Minitrue: Guangzhou Train Station Knife Attack

Minitrue: Guangzhou Train Station Knife Attack

The following censorship instructions, issued to the media by government authorities, have been leaked and distributed online. The name of the issuing body has been omitted to protect the source.

No website may repost images related to the knifing incident at a railway station in Guangzhou today, no exceptions. This type of negative news must absolutely not be promoted during the Two Sessions. (March 6, 2015)

今天广州火车站发生的持刀砍人事件,各网站一律不转载相关图片。在两会期间类似负面新闻事件一律不上首页推荐。 [Chinese]

Passengers outside the Guangzhou railway station this morning. (Source: Xu Shilin/Xinhua)

Passengers outside the Guangzhou railway station this morning. (Source: Xu Shilin/Xinhua)

At least two attackers wielding knives reportedly attacked commuters at a railway station in the southern city of Guangzhou during the morning rush hour on Friday. At least nine people were injured. The police shot dead one suspect and arrested another.

A knife attack at a rail station in Kunming last March left 31 dead and 100 more injured. Three men were sentenced to death and one woman to life in prison for their involvement in the attack. All of the convicted appear to be Uyghur, based on their names. Another knife attack at a Guangzhou rail station last May left six injured.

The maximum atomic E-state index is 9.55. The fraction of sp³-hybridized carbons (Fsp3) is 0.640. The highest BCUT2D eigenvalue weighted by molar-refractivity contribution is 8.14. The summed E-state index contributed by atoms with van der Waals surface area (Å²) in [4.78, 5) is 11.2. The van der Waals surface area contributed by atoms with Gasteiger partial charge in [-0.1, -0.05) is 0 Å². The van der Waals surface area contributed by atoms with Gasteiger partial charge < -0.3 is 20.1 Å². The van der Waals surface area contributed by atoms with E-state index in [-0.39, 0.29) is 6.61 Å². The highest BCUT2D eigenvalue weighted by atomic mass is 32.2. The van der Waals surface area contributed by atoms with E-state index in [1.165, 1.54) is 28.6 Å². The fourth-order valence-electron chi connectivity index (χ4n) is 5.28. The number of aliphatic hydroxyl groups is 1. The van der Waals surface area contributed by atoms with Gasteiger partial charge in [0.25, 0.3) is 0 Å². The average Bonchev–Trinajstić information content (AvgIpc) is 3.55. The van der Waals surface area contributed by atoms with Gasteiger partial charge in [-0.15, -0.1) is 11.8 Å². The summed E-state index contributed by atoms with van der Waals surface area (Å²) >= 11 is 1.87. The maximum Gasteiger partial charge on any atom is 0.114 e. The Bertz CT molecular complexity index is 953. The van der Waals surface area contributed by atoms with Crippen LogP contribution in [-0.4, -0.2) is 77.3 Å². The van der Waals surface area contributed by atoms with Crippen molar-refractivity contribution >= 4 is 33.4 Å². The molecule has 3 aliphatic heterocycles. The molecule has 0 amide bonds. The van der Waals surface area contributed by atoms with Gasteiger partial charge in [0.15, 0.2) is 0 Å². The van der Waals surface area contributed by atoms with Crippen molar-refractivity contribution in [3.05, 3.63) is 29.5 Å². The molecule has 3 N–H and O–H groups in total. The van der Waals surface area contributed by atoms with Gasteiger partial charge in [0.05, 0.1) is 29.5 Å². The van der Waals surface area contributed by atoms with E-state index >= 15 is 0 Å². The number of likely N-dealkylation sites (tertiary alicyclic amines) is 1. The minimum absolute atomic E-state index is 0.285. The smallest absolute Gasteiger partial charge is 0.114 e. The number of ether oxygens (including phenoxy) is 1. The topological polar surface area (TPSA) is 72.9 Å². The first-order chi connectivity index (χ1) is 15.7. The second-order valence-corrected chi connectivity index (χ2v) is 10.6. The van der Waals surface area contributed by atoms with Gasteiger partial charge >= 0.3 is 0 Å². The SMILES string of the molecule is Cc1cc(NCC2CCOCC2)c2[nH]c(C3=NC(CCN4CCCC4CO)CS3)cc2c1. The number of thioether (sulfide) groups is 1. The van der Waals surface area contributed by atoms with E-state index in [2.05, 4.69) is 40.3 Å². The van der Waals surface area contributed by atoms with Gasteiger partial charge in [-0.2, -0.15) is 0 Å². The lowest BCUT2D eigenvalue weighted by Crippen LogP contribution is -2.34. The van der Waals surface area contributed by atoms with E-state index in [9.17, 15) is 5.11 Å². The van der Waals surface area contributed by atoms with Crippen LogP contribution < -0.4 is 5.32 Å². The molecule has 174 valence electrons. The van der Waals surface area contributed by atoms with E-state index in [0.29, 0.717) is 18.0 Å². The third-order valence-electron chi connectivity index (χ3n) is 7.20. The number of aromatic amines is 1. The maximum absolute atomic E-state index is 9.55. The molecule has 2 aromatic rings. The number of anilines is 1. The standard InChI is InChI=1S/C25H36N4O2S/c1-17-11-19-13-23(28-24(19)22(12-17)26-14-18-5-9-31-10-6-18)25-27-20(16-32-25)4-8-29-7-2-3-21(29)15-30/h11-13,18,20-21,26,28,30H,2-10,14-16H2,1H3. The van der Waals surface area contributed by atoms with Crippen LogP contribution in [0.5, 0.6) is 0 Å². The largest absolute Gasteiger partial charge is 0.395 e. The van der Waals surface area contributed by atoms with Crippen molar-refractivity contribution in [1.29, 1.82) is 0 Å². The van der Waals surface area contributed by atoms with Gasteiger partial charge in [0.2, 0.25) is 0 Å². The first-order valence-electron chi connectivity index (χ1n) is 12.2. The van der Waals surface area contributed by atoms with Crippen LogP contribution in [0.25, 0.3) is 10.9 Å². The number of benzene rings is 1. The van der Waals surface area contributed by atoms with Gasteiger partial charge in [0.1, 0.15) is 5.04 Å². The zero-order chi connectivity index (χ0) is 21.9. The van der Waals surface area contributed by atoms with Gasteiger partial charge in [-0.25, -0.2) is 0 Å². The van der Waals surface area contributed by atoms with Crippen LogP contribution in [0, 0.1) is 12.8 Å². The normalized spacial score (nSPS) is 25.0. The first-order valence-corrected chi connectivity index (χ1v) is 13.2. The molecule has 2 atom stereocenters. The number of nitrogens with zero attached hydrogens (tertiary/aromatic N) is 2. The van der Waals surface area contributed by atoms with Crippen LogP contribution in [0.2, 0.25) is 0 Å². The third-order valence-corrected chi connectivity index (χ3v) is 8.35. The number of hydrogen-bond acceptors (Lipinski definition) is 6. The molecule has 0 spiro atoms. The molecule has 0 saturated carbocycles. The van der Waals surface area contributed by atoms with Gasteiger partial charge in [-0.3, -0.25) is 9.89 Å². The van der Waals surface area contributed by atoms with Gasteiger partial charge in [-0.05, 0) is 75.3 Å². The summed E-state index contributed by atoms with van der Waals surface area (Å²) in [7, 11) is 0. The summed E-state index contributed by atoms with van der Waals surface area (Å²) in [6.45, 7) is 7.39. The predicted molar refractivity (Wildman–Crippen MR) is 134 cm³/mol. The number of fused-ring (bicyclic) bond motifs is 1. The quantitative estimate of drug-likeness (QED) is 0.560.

The Chinese government launched a yearlong “war on terror” last May in the wake of these and other violent incidents, including a 2013 Jeep crash in Tiananmen Square. Authorities allege that many recent incidents of violence across China were carried out by ethnic Uyghurs. The campaign, extended to the end of 2015, focuses on security in Xinjiang, where most Uyghurs live. The “war on terror” has so far included increased restrictions on religious garb and worship in Xinjiang, which critics argue only feeds the impetus for violence.

Amid the crackdown, authorities have been strictly regulating the media narrative on violence.

The names and ethnicity of today’s assailants have not yet been released, but witnesses told the South China Morning Post that they appeared to be Uyghurs.

Since directives are sometimes communicated orally to journalists and editors, who then leak them online, the wording published here may not be exact. The date given may indicate when the directive was leaked, rather than when it was issued. CDT does its utmost to verify dates and wording, but also takes precautions to protect the source.


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